Here’s the blurb:

CAT LADY [n.]
Single, independent, crazy, aloof, on-the-shelf, lives alone . . .
It’s safer for Mia to play the part that people expect. She’s a good wife to her husband Tristan, a doting stepmother, she slips on her suit for work each morning like a new skin.
But beneath the surface, there’s another woman just clawing to get out . . .
When a shocking event shatters the conventional life she’s been so careful to build, Mia is faced with a choice. Does she live for a society that’s all too quick to judge, or does she live for herself?
And if that’s as an independent woman with a cat, then the world better get ready . . .
Fresh, funny and for anyone who’s ever felt astray, CAT LADY will help you belong – because a woman always lands on her feet.

Now I have to say that I got off on the wrong foot with this book for a couple of reasons.

Firstly – I am allergic to cats. It’s not that I don’t like them – but I can’t go near them without feeling really poorly. There is a paragraph basically dissing anyone who doesn’t adore cats – so I was immediately defensive.

Secondly – very early in the book it is ‘Mother’s Day’ – but Mia is going to work and her stepson to school – which clearly doesn’t happen on Mothering Sunday in the UK where the book is set. I did give Dawn the benefit of the doubt as I know she lives in the US and I wasn’t sure if Mother’s Day could be on a weekday over there – but having checked, seemingly not. Therefore this is just a straight error. It seemed really odd that neither the author or editor would have picked up on this? It’s not 100% fundamental to the story, it could easily have been tweaked to still fit in the plot lines without it having to be changed. I initially thought I was being petty – but it would appear many other ARC readers on Net Galley felt the same!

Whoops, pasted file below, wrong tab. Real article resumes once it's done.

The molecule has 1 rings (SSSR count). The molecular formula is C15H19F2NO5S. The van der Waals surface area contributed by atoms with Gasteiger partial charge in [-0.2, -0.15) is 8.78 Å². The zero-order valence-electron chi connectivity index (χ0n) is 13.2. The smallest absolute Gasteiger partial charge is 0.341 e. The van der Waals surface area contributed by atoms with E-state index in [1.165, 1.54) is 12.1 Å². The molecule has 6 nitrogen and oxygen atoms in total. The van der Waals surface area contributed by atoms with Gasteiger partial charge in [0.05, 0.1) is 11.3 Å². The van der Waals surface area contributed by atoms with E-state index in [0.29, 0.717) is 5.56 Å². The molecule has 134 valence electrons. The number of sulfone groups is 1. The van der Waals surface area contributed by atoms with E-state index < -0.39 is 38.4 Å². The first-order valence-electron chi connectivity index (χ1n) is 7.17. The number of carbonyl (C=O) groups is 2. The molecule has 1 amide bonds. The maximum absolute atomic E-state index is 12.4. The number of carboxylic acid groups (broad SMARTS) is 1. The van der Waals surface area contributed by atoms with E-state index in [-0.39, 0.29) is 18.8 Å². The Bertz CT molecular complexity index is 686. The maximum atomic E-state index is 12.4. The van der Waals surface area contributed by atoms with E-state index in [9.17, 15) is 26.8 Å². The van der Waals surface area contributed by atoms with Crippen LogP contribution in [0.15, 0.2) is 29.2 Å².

So – a few pages in and I didn’t have high hopes – however, I did get more into the book as it went on and so am not going to be totally negative about it I promise!

Mia is clearly struggling in many aspects of her life – and all of them seem quite compartmentalised – her role as wife and step mother at home (although she doesn’t share a bedroom with her husband, as she prefers to sleep with her cat ‘Pigeon’), her work – where she loathes her ‘boss’ and appears to dislike most of her staff, her relationship with her sister (and non existent relationship with her brother in law), and her attendance at a pet bereavement group – despite Pigeon being alive and well.